Wednesday , April 21 2021

Skivatch: Taurid's and Leonidi's meteor showers VBNS-10TV arrived Columbus, Ohio



When the sky is cleansed this week, take the time to look at the night sky and on Sunday night you can use the Moon to make it easier to find Saturn, a wonderful view if you have a decent telescope. Two will be in the southwestern sky after sunset. The moon will be above and to the left of the dirty planet.

It is expected that the meteoric spirit of North Taurida will also be recorded on Sunday night. The shower is caused by the rest of the remnants of Comet Encke. Although it's not particularly active shower (you're lucky to get more than 5-8 meteors per hour), this produces fireballs. These slow, very bright meteors are remembered if you are lucky enough to see them. Shower is the most active around midnight when the constellation of Taurus is highest in the sky. Conservation will be almost above the head in the eastern sky at that point on Sunday night. As always, find a dark spot, away from the city for the best chance to enjoy the show.

Venus again picked up the Morning Star monster and will be able to see it this week. The planet has this nickname, because it is the third brightest object on the night sky behind the Sun and the Moon. As a result, it falls out of sight for the sun's reflection later than any star in the night sky. Take a look at the eastern sky about an hour before sunrise and shine brilliantly. Arktur, the brightest star in Booties, will not be far away.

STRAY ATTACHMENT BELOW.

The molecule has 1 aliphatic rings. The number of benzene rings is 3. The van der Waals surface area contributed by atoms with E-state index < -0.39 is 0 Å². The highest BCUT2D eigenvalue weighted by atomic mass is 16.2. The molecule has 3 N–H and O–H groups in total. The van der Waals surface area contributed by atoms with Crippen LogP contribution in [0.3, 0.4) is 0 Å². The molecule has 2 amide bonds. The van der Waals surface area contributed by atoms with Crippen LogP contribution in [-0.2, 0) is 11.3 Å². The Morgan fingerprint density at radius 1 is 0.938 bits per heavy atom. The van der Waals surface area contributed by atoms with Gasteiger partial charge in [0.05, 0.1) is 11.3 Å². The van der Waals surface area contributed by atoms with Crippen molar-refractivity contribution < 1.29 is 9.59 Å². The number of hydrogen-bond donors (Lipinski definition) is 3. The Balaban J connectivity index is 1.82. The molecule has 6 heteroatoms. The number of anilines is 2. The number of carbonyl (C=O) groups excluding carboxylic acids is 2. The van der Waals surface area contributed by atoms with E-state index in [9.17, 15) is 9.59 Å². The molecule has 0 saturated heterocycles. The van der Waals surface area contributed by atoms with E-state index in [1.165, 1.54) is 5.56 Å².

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On Thursday morning, the moon will arrive at the First Week at 9:54 am The crescent will be after that evening.

When you recognize the crescent, you look like a red planet. It passed on Thursday evening very close to the planet Mars. The two will be in the southern sky and Mars will be almost directly to the right of the month that shines with a reddish shade.

One of the big meteor showers this year is the highlight of this week and early next week. Leonid's meteor shower is conducted on November 17th and 18th each year. This is caused by the rest of the remnants of the comet Tempel-Tuttle. The moon is lighted this week, which will hinder one of the showers, but is set up right after Saturday morning, which means you will have a few hours of watching under the sky from the moon. Look east on the constellation Lea for a shiny sieve. If you can get far enough from the city, you could see between 10-20 meteors per hour. Happy hunting!


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